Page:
Create connected metrics in Power BI
APPLIES TO: ❌ Power BI Desktop ✔️ Power BI service
Metrics in Power BI let customers curate their metrics and track them against key business objectives. When choosing values for your metrics, you have a choice of:
- Manually entering the current and target values.
- Connecting either the current or target value to data in an existing Power BI report.
- Connecting both values to data in an existing Power BI report.
This article is about connecting the values to data in an existing Power BI report. Connected values change whenever the underlying data is updated. To learn about creating manual values, see Create a manual metric in the article Create scorecards and manual metrics.
Connect values to data
You can connect either the current or the target value, or both, to a value in a report.
Create a metric or edit an existing metric in a scorecard.
In the Current or Target field, select Connect to data.
In the dialog, search for the report with the data that you want to track, select it > Next.
This list contains all the reports that you have access to, across all workspaces, in Power BI.
In the report that you selected, navigate to the visual that contains the data you want to track.
Select the data point or visual. Power BI displays the measure card, summarizing all the filters applied to the selection.
Currently there are some limitations on the values you can select. See the Considerations and limitations section in this article for details.
Power BI automatically represents values in numeric notation. For example, 2044 is represented as 2 K.
Choose measures for connected metrics
The Connect to data experience makes it easy for scorecard authors to automate metrics. You can select and calculate measures at the following levels:
- Data point
- Axis value
To break this down further, there are two main types of cases for connecting to data in metrics and submetrics:
- Categorical data
- Time-series data
Categorical data refers to cases where you are connecting a metric or submetric to data other than time-series data. For example, connecting to the total sales of the Outdoor product category:
Or connecting to the total number of results in the Family customer segment:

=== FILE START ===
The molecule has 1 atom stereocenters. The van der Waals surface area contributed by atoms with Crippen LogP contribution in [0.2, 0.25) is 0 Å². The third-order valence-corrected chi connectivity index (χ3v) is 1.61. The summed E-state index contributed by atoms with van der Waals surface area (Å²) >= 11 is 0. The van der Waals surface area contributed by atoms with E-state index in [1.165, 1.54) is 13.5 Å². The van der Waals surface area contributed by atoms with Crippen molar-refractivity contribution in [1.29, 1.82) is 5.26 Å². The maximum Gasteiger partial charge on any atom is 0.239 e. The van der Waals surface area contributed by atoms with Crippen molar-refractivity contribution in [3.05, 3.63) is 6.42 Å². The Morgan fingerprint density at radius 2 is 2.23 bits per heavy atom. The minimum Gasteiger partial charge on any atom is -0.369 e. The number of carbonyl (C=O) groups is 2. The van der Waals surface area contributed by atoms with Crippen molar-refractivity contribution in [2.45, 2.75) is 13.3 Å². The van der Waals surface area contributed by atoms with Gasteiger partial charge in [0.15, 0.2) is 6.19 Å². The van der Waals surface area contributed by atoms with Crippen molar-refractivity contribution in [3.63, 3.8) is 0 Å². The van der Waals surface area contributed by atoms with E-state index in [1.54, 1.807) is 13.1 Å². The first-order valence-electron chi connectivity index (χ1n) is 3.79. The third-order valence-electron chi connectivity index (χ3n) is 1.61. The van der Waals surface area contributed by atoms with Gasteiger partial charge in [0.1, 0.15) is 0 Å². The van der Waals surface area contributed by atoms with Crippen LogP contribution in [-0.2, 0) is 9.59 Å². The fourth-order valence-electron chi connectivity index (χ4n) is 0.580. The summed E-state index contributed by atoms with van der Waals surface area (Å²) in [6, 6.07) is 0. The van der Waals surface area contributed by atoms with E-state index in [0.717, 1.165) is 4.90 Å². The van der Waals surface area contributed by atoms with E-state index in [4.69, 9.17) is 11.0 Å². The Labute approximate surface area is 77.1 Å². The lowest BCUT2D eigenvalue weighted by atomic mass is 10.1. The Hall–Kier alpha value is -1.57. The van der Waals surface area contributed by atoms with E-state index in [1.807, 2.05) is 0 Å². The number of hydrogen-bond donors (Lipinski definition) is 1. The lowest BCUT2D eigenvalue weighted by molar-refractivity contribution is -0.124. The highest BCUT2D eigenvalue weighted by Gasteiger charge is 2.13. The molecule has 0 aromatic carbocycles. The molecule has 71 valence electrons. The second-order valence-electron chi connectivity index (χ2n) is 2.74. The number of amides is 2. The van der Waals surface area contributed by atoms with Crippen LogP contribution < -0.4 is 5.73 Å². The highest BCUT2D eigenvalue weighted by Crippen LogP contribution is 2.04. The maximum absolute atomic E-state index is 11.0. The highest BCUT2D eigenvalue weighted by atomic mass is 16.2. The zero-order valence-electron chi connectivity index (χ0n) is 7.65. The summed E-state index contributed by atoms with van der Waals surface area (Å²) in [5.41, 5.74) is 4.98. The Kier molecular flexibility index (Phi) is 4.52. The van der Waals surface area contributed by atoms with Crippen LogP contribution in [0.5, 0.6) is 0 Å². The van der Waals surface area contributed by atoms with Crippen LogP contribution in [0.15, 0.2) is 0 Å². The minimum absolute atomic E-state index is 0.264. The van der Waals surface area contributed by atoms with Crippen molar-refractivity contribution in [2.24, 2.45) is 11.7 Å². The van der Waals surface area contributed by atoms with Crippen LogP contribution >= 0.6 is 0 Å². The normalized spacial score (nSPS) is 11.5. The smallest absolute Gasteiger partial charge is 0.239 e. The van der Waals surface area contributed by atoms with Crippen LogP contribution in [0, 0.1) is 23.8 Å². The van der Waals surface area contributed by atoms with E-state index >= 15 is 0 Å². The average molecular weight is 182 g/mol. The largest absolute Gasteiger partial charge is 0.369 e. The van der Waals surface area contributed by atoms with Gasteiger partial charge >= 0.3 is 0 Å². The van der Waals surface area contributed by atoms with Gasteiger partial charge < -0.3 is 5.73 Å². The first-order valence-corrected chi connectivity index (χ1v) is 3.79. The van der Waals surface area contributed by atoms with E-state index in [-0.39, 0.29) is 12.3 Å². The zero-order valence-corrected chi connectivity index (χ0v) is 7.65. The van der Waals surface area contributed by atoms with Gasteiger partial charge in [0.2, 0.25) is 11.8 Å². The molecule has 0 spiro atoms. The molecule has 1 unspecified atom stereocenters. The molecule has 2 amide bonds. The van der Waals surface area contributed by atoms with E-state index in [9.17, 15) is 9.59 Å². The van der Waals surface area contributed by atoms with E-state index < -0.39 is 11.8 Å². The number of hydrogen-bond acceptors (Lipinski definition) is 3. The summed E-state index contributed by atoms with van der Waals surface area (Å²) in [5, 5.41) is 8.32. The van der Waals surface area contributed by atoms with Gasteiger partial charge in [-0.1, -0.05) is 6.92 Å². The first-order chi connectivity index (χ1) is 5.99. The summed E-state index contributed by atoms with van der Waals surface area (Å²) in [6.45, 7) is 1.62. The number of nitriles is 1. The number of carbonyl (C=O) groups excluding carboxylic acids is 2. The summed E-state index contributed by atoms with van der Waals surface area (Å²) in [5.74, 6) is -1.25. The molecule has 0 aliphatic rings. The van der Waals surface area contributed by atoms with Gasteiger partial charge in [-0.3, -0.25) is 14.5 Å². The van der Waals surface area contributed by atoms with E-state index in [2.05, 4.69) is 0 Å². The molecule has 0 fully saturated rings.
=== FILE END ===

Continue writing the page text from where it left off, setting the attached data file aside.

In these cases, depending on what you select, Power BI calculates the measures as follows:
- Visual – measure is calculated at the aggregate level.
- Legend – measure is filtered to the selected legend.
- Data point – measure is filtered to the selected data point.
- Axis value – measure is filtered to the category selected in the axis.
The time series refers to cases where you have a Date/Time field in the axis. In these cases, Power BI calculates the measures as follows:
- Visual – measure is calculated at the last data point in time series and history is pulled in.
- Legend – measure is calculated at the last data point in time series and history is pulled in.
- Data point – measure is calculated at the last data point in time series and history is pulled in.
- Axis value – measure is calculated at the last data point in time series and history is pulled in.
Considerations and limitations
Currently there are limitations on the values you can choose in a visual.
- In a 100% stacked bar or column chart, Power BI will pull in the measure value rather than the percentage.
- In a multi-row card, Power BI will pull in the first measure in the card.
- Multi-Geo is currently not supported.
- In gauges and KPI tiles, Power BI will pull in the value, but not the target, or the min or max value in the gauge.
- In a table with more than one column of measures, Power BI selects the first measure in the row.
- Get started with metrics in Power BI
- Create scorecards and manual metrics in Power BI
- Stay on top of your metrics in Power BI
More questions? Try the Power BI Community.
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